If you see a flaw in my reasoning or my math, or if you would simply like to share your thoughts, please leave a comment below.

3 Comments so far:

  1. Rene says:

    I don’t think the math is correct. The health insurance takes 1/2 of the gross settlement. After that statute doesn’t say it reduces it further 1/3 for Plaintiff’s attorney fees. Sec. 140.005 (c)(1) states: one-half of the covered individual’s gross recovery less attorney’s fees and procurement costs as provided by Section 140.007. I think Sec. 140.007 refers to fees for the health insurance if they are represented by an attorney and if that attorney actively participates in recovering money on the personal injury claim. If there is no health insurance attorney then the health insurance shall pay to an attorney representing the covered individual a fee in an amount determined under an agreement entered into between the attorney and the payor (health Insurance) plus a pro rata share of expenses incurred in connection with the recovery. If there is health insurance attorney who actively participates in getting a settlement then the court shall award and apportion between the covered individual’s and the payor’s attorneys a fee payable out of the payor’s subrogation recovery. In apportioning the award, the court shall consider the benefit accruing to the payor as a result of each attorney’s service. The total attorney’s fees may not exceed one-third of the payor’s recovery.

    So the subrogation lien can be reduced depending if the health insurance has an attorney and if that attorney actively participates in the settlement. So statute still difficult to interpret. So I believe in your example health insurance takes 1/2 of settlement which is 45K. Now it depends if health insurance has attorney and if they participated. If not an agreement can be made with health insurance as to how much fees they should pay you for helping them recover their lien.

    • Rene says:

      So the lien can be further reduced depending how much the health insurance and you agree as to your fees for settling the claim and helping them get some of their money back. Of course the expenses can also be deducted and reduce the lien further. So your example on how much the lien can be reduced cannot be determined until this is done.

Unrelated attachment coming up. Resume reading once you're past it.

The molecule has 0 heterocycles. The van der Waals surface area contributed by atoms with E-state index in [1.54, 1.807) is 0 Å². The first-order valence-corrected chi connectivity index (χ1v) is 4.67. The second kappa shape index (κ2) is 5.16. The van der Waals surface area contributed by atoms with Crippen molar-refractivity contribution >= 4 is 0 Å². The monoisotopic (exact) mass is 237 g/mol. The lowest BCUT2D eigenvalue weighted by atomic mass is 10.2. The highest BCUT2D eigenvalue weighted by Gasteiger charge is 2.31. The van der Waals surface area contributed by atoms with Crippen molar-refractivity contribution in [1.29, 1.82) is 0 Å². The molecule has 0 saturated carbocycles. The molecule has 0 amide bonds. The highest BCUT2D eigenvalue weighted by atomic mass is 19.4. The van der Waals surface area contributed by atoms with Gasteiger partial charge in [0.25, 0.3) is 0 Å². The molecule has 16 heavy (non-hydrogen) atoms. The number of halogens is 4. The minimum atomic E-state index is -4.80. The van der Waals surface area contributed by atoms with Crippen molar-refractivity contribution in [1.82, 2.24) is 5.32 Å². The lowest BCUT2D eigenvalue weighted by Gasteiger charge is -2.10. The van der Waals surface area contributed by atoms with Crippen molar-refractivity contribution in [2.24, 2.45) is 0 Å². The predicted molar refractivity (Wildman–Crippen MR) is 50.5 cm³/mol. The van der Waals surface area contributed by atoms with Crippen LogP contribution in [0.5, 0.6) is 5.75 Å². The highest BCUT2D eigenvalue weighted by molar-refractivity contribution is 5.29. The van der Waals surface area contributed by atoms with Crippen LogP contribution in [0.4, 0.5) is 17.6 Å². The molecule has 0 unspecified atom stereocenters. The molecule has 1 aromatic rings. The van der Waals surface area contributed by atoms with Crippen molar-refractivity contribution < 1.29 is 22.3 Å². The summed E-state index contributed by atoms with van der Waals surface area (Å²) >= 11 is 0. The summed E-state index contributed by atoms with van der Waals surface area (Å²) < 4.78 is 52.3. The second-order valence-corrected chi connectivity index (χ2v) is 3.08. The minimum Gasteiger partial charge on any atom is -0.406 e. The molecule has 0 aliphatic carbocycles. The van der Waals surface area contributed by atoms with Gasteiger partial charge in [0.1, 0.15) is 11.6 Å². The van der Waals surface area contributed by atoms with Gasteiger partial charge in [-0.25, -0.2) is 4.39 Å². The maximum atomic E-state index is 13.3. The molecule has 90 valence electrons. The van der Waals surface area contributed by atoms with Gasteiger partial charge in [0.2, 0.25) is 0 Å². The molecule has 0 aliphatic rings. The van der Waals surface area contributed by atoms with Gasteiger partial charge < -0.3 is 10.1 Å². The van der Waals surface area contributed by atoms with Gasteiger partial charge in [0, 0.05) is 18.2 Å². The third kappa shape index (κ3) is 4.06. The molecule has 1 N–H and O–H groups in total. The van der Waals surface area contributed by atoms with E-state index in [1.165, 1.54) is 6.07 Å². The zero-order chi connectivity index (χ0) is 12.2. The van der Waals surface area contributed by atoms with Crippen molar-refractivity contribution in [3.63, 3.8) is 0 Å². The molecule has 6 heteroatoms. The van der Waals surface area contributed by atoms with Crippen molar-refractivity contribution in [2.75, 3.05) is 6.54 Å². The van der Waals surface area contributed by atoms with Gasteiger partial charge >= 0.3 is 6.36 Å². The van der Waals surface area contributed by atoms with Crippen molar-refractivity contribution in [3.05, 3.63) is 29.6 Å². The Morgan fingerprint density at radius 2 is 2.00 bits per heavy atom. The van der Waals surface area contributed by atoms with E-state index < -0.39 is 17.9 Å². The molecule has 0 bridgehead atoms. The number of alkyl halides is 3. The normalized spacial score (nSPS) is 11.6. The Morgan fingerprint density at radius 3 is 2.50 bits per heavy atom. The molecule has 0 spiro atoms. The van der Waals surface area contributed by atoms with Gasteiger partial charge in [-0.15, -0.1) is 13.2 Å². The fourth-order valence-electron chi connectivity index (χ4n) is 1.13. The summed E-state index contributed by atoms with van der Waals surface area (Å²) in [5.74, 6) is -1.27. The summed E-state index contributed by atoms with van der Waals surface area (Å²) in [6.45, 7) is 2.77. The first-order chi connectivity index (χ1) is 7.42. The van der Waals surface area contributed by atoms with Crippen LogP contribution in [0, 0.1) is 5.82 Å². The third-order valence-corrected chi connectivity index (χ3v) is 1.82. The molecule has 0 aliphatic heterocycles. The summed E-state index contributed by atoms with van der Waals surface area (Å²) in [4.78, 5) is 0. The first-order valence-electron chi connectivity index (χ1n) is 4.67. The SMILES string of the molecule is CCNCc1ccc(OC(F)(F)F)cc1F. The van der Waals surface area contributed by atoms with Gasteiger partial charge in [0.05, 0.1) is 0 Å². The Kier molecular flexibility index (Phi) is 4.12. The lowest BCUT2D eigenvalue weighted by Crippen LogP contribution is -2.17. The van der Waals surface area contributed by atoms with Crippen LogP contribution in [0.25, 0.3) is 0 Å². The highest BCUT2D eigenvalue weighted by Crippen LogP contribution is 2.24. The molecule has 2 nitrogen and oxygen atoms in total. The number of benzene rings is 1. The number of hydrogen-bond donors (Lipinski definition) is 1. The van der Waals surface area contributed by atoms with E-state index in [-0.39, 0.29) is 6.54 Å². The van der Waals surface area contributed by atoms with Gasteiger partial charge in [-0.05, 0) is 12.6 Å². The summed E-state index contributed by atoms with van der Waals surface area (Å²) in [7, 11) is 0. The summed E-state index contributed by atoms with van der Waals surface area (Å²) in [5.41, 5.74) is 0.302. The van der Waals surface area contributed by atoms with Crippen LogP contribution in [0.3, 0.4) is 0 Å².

• Jacob Thomas says:

      I believe that 140.007(a) applies to when the insurance company is not actively represented by counsel and the insurance company has an agreement with plaintiff’s counsel. 140.007(b) applies under the usual situation when the insurance company is not represented, but the injured party is represented (which is the basis for the commentary and the example in the post), but no agreement exists between the attorney and the insurance company. 140.007(c) applies when the insurance company has an attorney.

      The problem is with the language in 140.007(b) that refers only to “the attorney.” However, taken as a whole, I believe the correct interpretation is that “the attorney” refers to the injured person’s attorney (the Plaintiff’s attorney). In the event the insurance company has an attorney who was actively involved in the process, then the court gets to decide (140.007(c)).

      I believe that your conclusion is only accurate if the insurance company has an attorney who actively participated in obtaining the recovery. Absent there being such an attorney, the max the plaintiff’s attorney can obtain is 1/3 of the insurance’s company’s share. The “pro rata share of expenses” set forth in 140.007(a) would not apply because the injured party is represented by counsel, and the question of whether or not the lien is reduced by costs beyond the 1/3 is questionable. Reading the two subsections together, I believe an argument could be made that the 1/3 max applies to both fees and expenses, but the language is unclear.